“This is the first time ... I actually feel we have equitable funding,” Superintendent Nikolai Vitti said in an interview. “Unfortunately, it had to come during a pandemic.”
For years, Laela Bullock moved to her own rhythm when it came to schoolwork. The switch to remote learning, if anything, brought a welcome break from fights in the hallways of the 15-year-old’s Detroit school, but her grades still lagged.
Things started turning around with one-on-one tutoring this year — paid for with $1.3 billion the Detroit Public Schools Community District is receiving in federal COVID-19 relief aid.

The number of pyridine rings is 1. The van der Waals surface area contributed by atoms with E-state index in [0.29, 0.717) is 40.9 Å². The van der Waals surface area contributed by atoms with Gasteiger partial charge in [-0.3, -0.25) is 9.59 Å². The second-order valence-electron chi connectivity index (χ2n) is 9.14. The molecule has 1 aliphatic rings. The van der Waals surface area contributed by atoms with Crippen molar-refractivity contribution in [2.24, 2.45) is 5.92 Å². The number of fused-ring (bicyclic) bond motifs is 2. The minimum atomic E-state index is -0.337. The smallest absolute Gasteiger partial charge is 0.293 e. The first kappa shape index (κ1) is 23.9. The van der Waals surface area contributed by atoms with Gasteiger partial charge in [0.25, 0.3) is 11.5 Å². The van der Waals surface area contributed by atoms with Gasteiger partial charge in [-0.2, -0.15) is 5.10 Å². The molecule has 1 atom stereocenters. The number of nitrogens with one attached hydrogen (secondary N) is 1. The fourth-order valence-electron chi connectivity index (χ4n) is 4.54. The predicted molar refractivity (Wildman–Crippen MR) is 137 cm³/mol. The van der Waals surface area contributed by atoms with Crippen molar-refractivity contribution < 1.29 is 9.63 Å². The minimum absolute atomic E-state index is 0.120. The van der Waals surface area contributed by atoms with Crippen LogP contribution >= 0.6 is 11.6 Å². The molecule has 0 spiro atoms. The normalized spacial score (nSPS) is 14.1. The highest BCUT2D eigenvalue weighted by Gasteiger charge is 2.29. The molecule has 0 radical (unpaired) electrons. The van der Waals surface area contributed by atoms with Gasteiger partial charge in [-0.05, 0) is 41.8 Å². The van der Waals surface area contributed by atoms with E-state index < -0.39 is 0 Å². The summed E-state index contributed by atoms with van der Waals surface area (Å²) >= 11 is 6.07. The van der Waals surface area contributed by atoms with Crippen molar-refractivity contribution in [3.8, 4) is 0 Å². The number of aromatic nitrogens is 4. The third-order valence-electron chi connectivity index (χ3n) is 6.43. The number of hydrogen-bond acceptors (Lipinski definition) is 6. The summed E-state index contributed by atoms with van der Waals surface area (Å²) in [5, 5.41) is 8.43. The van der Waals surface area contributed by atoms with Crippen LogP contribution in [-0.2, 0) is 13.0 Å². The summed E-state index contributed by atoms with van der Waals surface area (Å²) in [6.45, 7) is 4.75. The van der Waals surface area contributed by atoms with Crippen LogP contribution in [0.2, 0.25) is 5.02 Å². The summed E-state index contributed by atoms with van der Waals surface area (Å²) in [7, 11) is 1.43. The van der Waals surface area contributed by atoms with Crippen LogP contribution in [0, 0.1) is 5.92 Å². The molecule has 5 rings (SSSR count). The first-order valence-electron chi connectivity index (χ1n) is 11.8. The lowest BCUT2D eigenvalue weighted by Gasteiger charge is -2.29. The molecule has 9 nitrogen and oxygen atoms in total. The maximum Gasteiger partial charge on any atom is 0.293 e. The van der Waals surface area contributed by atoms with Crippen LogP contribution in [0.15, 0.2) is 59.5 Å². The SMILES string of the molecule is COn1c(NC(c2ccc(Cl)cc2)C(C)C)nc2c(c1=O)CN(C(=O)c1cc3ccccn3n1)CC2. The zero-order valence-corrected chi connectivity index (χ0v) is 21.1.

At last, Laela is reading above her grade level, and on track to graduate on time, said her mother, Alicia Bullock.
“I’m so proud,” Bullock said.
The Detroit school system is putting much of its relief money toward tutoring, after-school programs and other efforts to shore up student achievement. District leaders hope the money will not only help students catch up on what they missed during the coronavirus pandemic, but also fix some of what has been broken for decades, reports the AP.
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